A Chicago Community Puts Mixed-Income Housing To The Test Chicago plans to replace its Lathrop Homes public housing project with a mix of condos and affordable housing. Residents say it doesn't need a revamp — and that the overhaul will displace too many.

A Chicago Community Puts Mixed-Income Housing To The Test

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We're spending time this morning in Chicago where there's an effort to turn housing that's exclusively for the poor into a community for all incomes. It's part of the NPR Cities Project.


UNIDENTIFIED WOMAN #1: Becoming a world-class city.

UNIDENTIFIED WOMAN #2: Engaging the neighborhood deeply.

UNIDENTIFIED WOMAN #3: Who is to say that we are not an open community?

UNIDENTIFIED WOMAN #4: If other cities can do it, we can do it.

GREENE: Public housing. It's wildly viewed as a failed urban policy. Critics say it concentrates poverty, perpetuating it, creating pockets of crime. One new motto is mixed income. The idea is to get people who have money to live next door to those who don't.


The federal government put up money some decades back to tear down blighted public housing. In Chicago, the Housing Authority has been destroying troubled high-rises and renovating thousands of other units. Now a sparkling makeover is in the works for a project on the city's North Side. It's called Lathrop Homes. Jacques Sandberg of Related Midwest is one of the developers.

JACQUES SANDBERG: Our interest and the CHA's interest is in making a vibrant, vital mixed-income community here.

GREENE: The thing is people who live there don't see a Robin Hood strategy. Residents say they don't live in a distressed neighborhood that needs change. And they're fighting the plan. NPR's Cheryl Corley takes us to Lathrop Homes.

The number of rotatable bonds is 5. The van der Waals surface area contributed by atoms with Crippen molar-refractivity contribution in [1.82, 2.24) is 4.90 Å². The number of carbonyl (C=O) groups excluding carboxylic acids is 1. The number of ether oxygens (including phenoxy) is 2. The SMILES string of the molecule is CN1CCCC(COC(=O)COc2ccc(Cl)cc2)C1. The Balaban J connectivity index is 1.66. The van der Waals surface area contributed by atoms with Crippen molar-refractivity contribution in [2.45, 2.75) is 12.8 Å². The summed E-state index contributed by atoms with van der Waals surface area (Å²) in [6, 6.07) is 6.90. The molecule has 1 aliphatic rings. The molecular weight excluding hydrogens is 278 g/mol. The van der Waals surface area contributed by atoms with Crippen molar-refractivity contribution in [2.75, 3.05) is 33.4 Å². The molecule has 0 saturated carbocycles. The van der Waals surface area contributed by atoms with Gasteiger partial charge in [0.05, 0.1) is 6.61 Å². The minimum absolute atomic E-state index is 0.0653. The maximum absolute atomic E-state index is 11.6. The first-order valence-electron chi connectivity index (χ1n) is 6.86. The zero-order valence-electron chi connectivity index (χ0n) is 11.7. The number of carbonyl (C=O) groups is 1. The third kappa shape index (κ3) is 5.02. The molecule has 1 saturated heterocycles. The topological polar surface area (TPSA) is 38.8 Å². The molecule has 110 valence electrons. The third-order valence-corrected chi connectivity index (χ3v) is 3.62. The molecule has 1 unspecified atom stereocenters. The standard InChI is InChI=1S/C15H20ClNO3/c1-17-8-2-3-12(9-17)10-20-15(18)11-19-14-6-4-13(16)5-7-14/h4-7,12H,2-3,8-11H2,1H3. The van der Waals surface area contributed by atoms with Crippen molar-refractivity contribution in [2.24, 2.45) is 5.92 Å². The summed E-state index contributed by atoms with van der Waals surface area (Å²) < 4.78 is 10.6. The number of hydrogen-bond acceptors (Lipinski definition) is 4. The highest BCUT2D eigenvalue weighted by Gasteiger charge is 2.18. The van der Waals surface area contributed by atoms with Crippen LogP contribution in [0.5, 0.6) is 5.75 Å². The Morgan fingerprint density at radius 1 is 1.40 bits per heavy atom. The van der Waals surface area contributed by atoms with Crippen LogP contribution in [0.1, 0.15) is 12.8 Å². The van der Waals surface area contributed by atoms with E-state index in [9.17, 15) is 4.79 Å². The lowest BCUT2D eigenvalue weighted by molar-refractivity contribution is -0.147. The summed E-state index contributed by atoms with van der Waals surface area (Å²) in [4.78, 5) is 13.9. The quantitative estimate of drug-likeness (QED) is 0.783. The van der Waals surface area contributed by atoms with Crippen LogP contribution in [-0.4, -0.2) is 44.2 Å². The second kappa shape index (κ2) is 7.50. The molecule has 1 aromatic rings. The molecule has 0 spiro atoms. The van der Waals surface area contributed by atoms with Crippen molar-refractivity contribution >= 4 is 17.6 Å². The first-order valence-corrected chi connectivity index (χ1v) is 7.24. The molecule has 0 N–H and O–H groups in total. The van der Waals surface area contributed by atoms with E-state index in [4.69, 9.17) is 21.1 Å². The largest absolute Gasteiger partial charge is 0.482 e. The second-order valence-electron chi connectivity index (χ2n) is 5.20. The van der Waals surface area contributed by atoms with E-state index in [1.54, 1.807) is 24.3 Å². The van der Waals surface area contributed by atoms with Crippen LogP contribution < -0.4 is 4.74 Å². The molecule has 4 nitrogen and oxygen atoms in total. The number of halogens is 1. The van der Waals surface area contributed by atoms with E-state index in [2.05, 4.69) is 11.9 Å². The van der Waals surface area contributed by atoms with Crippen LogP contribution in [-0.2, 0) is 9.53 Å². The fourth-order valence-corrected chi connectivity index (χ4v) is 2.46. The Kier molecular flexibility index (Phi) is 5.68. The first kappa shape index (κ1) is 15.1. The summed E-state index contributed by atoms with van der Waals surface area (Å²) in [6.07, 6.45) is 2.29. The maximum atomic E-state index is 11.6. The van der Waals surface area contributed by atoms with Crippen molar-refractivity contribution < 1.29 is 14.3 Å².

CHERYL CORLEY, BYLINE: I'm standing in the 2900 block of Leavitt Street in Chicago at the northern edge of Lathrop Homes. Lathrop is considered the city's most diverse public housing. Its residents are blacks, whites and Latinos. It's on the National Register of Historic Places, and it's big, a collection of low-rise units - 925 of them on about 30 acres. But these days, only a fraction of the apartments are on occupied.

MIGUEL SUAREZ: Good afternoon.

CORLEY: I'm getting a driving tour for a better look.

SUAREZ: My name is Miguel Suarez. I've lived here at Lathrop for 25 years.

CORLEY: Miguel Suarez is my guide. He's semi-retired and a chairperson of a group of residents called the Lathrop Leadership Team. He says after the Housing Authority decided Lathrop would be rehabbed, it offered people housing vouchers to move elsewhere.

SUAREZ: If you look at the backside of that building, it's all boarded up.

CORLEY: This is the north side of the development. All of the three-story brick apartment buildings here are boarded up and fenced in. Lathrop sits right next to the Chicago River, and as we roll by, Suarez points out the buildings' archways and sweeping snow-covered lawns. Surrounding Lathrop, there's lots of new, pricey housing, plenty businesses and stores. And Suarez says he knows why there's a push for change here.

SUAREZ: It's moving the poor out, bringing the rich in, gentrification. We don't care where you go. Just get the hell out of here 'cause we want this.

CORLEY: And that's the fight when it comes to mixed-income housing. What's the right mix of incomes? And how many public housing residents get to return to a refurbished development? The latest Lathrop plan calls for 500 market rate condos and townhomes, but only about 200 low-income or affordable apartments and 400 public housing units, down from the current 925. It's controversial. So much so that the CHA and developers won't talk about it in person. But developer Jacques Sandberg tells me by phone that creating such neighborhoods can be difficult.